So . . . now what?

I have another blood draw on Friday and an MRI on Monday. We need to rule out a tumor on my pituitary gland, called a prolactinoma. But tumor or no tumor, RE#3 will most likely start me on bromocriptine and eventually take me off of the birth control once my hormone levels have reached an acceptable level to where my ovaries will not produce cysts.

As weird as all of this sounds, this is good news. Yes, that's right. I think it's good news, despite the fact that I may have a tumor in my brain. This is what infertility does to you. When you've been in pain for a long time, when you've exhausted your resources, when you've spent thousands of dollars trying to figure out what the hell your body is doing wrong, an answer is good news. Having a doctor who legitimately cares is good news. Being told that your pain is curable is good news. Being told you could possibly live your life off hormones is good news.

And this is what I'm happy about tonight.

Monday, June 20, 2011

watch your mouth

I've had some insensitive comments made to me over the last three years during our struggle to become parents. Yes - there are times when these comments are so insensitive that I get angry. But, in most cases, I simply let them roll off my shoulder or (if I'm feeling extra hormonal) I bite back with a snarky response. I'm prepared for people to say hurtful things to me. What I'm not always prepared for is people to say these things to Joey.

Twice last week, Joey had people tell him, "Happy Father's Day, if it applies to you." The first time was from a customer at work. The second time was at breakfast, on Father's Day, with zero children in sight.

Now let me first express that I in now way thought either person was trying to hurt Joey with those words. Joey feels that way, too, but it doesn't mean it didn't hurt. It does hurt. I know it hurt Joey, because it hurt ME to hear it.

I wish I'd had time to react. A million things went through my head while those harsh words still rang in my ears. "If it applies to you?" Well, what if it doesn't? What if the person on the receiving end, like us, can't have children? What if their child died yesterday, or a month ago, or ten years ago, and hearing that only reopens the wound?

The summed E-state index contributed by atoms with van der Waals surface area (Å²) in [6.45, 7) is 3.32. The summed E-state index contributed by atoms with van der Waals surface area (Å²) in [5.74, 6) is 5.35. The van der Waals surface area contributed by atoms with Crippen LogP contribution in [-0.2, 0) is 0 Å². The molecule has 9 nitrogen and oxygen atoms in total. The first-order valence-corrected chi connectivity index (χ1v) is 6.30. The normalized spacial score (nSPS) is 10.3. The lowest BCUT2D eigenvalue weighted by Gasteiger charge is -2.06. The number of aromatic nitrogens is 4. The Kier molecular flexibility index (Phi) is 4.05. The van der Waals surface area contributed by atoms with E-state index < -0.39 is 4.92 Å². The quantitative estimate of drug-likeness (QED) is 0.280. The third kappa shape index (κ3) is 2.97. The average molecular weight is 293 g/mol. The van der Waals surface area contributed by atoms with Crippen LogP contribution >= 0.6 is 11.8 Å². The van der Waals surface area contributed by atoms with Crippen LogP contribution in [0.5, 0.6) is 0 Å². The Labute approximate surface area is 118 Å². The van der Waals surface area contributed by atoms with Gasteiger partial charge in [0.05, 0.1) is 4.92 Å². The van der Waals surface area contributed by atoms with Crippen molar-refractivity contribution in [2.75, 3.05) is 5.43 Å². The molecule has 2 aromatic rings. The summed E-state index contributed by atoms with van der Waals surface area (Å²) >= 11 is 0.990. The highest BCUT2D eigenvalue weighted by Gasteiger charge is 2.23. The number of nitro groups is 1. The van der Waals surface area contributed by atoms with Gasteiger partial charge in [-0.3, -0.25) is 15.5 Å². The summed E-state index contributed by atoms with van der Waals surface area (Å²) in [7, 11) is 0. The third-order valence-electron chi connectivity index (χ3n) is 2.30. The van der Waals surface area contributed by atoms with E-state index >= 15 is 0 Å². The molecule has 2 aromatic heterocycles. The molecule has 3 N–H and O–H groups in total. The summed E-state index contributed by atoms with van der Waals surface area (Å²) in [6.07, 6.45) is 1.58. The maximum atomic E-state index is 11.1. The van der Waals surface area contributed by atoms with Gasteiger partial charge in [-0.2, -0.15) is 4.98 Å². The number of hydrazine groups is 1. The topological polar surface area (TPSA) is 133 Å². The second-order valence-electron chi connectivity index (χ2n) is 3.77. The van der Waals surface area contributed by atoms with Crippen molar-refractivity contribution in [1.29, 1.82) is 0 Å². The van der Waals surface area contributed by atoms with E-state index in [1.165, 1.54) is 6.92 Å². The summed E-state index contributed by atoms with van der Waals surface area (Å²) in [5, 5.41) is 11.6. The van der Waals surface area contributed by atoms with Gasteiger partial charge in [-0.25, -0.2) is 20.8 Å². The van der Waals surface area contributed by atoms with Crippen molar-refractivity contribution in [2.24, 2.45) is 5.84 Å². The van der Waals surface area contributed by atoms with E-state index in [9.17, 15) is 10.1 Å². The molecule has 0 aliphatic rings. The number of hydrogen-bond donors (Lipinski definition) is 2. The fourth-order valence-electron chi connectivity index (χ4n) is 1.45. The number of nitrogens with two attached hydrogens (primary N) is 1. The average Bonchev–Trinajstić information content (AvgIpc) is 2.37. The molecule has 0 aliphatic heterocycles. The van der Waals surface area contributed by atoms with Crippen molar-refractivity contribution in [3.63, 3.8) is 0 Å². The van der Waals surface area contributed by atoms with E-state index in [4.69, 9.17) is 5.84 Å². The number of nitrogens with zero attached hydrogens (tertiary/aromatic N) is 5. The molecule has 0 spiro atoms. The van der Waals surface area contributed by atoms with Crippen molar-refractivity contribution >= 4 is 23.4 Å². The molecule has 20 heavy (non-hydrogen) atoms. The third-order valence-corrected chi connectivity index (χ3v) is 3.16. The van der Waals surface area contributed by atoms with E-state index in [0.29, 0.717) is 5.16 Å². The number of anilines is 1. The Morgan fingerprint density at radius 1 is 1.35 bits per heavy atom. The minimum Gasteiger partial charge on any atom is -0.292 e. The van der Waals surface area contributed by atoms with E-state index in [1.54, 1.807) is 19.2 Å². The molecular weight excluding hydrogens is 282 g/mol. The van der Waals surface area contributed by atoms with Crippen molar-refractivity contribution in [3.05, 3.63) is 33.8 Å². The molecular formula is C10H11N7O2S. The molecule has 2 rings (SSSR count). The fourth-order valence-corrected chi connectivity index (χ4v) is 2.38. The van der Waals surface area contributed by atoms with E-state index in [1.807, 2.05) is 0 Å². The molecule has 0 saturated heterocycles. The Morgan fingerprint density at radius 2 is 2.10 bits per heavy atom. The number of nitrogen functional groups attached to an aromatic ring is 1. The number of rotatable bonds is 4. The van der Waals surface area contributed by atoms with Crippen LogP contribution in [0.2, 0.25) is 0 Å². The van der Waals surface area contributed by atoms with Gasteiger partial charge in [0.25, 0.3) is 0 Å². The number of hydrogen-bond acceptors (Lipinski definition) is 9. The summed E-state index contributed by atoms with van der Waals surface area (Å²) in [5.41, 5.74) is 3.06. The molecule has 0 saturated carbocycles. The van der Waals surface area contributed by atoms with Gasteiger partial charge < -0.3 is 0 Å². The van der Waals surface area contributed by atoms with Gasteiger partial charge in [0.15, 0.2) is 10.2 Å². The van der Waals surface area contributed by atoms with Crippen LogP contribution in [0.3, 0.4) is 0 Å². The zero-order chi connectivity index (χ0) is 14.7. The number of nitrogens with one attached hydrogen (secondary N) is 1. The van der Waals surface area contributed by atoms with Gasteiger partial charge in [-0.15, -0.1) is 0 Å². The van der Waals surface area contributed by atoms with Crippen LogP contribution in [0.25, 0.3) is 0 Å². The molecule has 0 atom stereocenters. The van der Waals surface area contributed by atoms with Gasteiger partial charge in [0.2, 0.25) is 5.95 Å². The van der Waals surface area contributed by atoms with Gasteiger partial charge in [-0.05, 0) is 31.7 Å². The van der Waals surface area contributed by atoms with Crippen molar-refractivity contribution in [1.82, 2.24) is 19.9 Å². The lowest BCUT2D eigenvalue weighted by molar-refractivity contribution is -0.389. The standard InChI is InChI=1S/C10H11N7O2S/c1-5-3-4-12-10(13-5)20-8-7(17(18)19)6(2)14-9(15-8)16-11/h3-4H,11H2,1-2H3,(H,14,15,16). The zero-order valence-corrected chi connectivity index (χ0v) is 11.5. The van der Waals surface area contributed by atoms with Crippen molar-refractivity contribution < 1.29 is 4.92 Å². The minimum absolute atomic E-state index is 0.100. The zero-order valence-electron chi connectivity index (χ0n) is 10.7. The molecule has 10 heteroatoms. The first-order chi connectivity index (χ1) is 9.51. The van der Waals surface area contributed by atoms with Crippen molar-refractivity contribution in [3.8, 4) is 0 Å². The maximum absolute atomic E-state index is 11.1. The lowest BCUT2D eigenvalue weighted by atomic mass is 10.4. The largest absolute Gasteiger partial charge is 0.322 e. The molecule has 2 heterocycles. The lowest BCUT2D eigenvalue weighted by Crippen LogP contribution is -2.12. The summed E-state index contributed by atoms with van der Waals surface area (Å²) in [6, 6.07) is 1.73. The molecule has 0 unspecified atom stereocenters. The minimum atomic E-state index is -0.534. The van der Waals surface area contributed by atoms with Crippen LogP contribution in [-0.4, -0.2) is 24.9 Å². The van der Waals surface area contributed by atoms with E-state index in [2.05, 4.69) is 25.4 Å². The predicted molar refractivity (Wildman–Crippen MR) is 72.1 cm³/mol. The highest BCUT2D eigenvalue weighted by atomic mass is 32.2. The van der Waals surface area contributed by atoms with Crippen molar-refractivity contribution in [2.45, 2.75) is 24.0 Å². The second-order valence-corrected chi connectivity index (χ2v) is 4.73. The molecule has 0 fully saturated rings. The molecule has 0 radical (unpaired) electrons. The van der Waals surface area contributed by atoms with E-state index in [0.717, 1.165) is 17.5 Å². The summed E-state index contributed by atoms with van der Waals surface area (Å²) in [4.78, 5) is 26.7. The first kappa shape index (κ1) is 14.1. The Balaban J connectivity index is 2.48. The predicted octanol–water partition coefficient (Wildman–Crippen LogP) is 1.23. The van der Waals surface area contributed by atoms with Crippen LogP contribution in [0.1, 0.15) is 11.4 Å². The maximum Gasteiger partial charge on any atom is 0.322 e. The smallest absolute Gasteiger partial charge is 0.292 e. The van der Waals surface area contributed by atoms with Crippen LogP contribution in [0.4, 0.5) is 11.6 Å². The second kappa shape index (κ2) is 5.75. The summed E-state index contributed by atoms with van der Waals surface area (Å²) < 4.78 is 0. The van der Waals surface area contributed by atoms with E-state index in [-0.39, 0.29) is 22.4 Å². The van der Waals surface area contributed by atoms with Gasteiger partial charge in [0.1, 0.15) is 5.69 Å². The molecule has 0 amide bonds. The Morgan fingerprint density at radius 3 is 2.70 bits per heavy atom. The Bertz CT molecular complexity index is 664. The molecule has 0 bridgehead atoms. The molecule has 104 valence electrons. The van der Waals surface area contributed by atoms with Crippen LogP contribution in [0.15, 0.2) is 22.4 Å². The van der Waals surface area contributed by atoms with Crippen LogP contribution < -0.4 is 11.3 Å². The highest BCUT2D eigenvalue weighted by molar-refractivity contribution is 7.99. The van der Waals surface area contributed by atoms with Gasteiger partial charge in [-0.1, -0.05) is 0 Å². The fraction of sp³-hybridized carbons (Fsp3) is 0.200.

I realize that people mean well. They want to extend good wishes to their fellow dads. I also realize that some people may not have been offended at all by this statement. Yet, it leads me to wonder about the level of sensitivity with which we broach certain subjects.

Infertility, while crappy, has made me see things at a different angle than I used to. I have a better idea of what may or may not be "too much" to say to certain people. As an example, I used to be the girl who would ask, "When are you going to get married?" I am no longer "that" girl. Because I know what it's like to be on the other end of an equally insensitive question: When are you having children?

I'm curious to know who else feels differently about interacting with others. How has infertility changed the way you approach people? What might you have said before that you wouldn't dare to someone say now?

Friday, June 17, 2011

sleepless nights

I did have other blog posts planned for this week. I promise. Unfortunately, I didn't finish any of them since my brain wasn't quite functioning properly.

Because I haven't slept.

I mean, I've slept. Just not well. Or much. This has been happening for a few weeks now, and it's gotten progressively worse. Last night was my most successful night of sleep, and it consisted of no more than 5-6 hours. While those hours weren't consecutive, they did manage to make a world of difference in my mood today.

Has anyone else ever suffered from bouts of insomnia? If so, what did you do to get your sleep patterns back on track?

Tuesday, June 14, 2011

"why" i'm watching

I'm obsessed with the Casey Anthony trial.

You already know that if you follow me on Twitter. Some people have actually unfollowed me for the commentary on the trial. (Which is amusing. I don't unfollow you because you talk about breast feeding 24/7. So please, spare me.)

I know, it's weird. I tease people for watching shows like 16 and Pregnant and Teen Mom wondering, "Why on earth do you torture yourself by watching that?" And here I am. Watching, listening, reading about, and talking about a mother who (allegedly) murdered her child and dumped the body. Why would I put myself through that?